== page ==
[UPDATE, 2pm Guatemala time: Judge Yassmin Barrios has suspended the trial for five days, at the request of the defense. The trial is scheduled to re-open on May 7, 2013.]

A brief update from Guatemala, where the genocide trial of General Efraín Ríos Montt and his former head of intelligence Mauricio Rodríguez Sánchez continues today. The trial is historic not only for Guatemala: never before has a domestic court in any nation tried a former head of state for genocide.

The OSIJ blog has an excellent explainer on the strange state of confusion the trial is in today; here's a previous update from them.

Judge Yassmin Barrios' courtroom in Guatemala City is packed with press, witnesses, the accused, and attorneys. At the time of this blog post, a new de facto defense team that consists of one lawyer previously expelled for bad behavior in the courtroom, and a public defender who asked the court to remove him from the casel—well, they're currently playing a video titled simply "Guerrilla," and displaying a slideshow with graphic images of wounded soldiers. If you can figure out what's going on, you're a few steps ahead of me. Read the rest

Colonial cannibalism

While starving during the winter of 1609, residents of Jamestown, Virginia likely ate at least one person, a teenage girl. Archaeologists found her skeleton last summer and it's riddled with cut marks characteristic of a body that has been butchered after death. Read the rest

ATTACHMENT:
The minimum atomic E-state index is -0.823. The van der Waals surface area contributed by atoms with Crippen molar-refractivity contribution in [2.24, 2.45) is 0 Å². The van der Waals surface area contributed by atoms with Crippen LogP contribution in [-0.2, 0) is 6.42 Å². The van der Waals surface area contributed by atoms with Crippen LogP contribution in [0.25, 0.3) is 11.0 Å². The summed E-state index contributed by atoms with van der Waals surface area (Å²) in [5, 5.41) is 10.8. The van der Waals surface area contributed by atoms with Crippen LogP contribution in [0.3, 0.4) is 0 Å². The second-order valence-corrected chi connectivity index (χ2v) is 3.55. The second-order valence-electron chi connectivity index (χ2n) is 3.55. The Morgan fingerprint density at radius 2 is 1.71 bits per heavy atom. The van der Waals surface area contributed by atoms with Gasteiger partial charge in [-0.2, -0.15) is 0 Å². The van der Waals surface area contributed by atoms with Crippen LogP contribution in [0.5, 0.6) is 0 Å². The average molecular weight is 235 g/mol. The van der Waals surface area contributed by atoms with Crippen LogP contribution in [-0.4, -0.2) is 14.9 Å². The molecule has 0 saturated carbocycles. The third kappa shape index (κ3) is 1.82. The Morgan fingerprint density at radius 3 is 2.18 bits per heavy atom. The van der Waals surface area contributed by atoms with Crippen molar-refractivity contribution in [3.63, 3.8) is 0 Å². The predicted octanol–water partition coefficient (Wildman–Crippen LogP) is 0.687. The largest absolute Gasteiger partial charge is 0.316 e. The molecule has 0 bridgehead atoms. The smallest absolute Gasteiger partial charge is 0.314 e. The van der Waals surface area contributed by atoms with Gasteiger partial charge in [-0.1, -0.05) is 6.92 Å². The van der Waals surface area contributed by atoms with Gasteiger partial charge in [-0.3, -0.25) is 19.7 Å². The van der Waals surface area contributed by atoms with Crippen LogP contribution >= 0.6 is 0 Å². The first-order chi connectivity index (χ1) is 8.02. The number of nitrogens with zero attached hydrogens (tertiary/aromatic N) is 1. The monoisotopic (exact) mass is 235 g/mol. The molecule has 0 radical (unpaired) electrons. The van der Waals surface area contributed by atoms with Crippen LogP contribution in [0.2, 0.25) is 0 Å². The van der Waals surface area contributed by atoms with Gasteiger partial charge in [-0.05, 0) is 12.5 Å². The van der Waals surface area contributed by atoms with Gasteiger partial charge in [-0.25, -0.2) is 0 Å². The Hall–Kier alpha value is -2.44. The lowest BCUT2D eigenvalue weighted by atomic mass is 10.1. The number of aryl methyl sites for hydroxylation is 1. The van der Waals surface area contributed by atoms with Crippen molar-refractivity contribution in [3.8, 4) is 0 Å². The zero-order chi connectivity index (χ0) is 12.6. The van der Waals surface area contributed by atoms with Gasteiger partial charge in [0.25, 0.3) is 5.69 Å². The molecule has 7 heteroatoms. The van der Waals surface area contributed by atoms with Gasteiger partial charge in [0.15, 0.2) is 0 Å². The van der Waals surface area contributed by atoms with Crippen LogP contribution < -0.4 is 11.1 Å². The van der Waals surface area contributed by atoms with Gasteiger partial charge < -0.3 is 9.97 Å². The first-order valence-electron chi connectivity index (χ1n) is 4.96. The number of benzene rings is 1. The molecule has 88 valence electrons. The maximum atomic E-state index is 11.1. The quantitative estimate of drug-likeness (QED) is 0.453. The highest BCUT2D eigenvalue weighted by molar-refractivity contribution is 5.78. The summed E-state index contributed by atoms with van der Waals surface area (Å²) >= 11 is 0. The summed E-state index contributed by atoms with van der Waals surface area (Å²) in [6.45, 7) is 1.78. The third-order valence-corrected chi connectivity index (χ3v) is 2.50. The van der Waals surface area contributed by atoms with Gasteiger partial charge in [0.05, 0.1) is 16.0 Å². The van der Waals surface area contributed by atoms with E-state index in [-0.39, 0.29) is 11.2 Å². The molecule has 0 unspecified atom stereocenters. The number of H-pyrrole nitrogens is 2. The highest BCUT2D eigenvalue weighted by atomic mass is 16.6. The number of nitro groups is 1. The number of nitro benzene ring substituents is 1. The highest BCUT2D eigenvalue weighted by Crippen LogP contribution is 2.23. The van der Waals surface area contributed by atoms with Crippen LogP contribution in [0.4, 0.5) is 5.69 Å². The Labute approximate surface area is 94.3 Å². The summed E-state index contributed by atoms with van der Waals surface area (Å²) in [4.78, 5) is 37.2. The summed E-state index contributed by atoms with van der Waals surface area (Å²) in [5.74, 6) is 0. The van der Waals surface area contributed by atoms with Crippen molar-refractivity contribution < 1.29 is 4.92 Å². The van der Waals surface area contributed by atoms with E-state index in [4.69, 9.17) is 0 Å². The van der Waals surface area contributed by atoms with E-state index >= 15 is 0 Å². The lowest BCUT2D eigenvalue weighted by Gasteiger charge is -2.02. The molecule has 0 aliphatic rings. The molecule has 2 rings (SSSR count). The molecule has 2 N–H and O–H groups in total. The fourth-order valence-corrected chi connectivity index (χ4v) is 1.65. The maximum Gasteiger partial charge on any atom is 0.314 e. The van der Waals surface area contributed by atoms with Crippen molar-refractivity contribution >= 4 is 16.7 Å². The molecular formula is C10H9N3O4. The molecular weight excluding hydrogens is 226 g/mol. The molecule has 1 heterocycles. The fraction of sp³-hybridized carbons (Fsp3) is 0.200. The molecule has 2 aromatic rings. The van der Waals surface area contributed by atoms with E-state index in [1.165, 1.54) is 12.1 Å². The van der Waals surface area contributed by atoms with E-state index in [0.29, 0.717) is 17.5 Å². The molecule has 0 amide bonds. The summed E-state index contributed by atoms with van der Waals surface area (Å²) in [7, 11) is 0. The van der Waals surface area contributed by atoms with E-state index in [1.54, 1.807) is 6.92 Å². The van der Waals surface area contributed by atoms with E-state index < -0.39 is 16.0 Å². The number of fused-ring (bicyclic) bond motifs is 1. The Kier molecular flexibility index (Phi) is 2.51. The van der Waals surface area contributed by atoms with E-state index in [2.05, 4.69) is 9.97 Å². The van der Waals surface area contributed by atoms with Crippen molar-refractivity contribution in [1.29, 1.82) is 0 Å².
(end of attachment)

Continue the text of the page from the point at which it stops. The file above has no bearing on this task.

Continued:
What happens in a tiger shark's uterus stays in a tiger shark's uterus

Rob posted a link to a Discovery News story yesterday about shark embryos eating one another in the womb. Today, I read a second piece on this research that I have to share with you, for no other reason than this fantastic/horrific quote (and all the implications contained therein): "It’s so voracious that at least one scientist has been bitten by a sand tiger pup while unwisely sticking a finger in a pregnant female’s uterus." Yes. Seriously. Read the rest

Gull eats starfish, auditions for role as LOL animal

Writer Darren Naish, who blogs at Tretrapod Zoology, took this photo of a Larus gull attempting to chow down on an awkwardly shaped starfish. (And, really, are there any other kind of starfish? Especially when you're trying to fit them in your mouth whole?)

You might remember Larus gulls from a recent piece I wrote on speciation and evolution. According to Naish, they might have another place in the story of evolution, as well. Regardless of how Sisyphean this gull's dinner plans may appear, Larus gulls actually (successfully) eat a lot of starfish. So many, in fact, that, as Naish explains in a recent post, they might be prompting one species of starfish to slowly turn a different color — an adaptation that makes the species less visible to gulls. Read the rest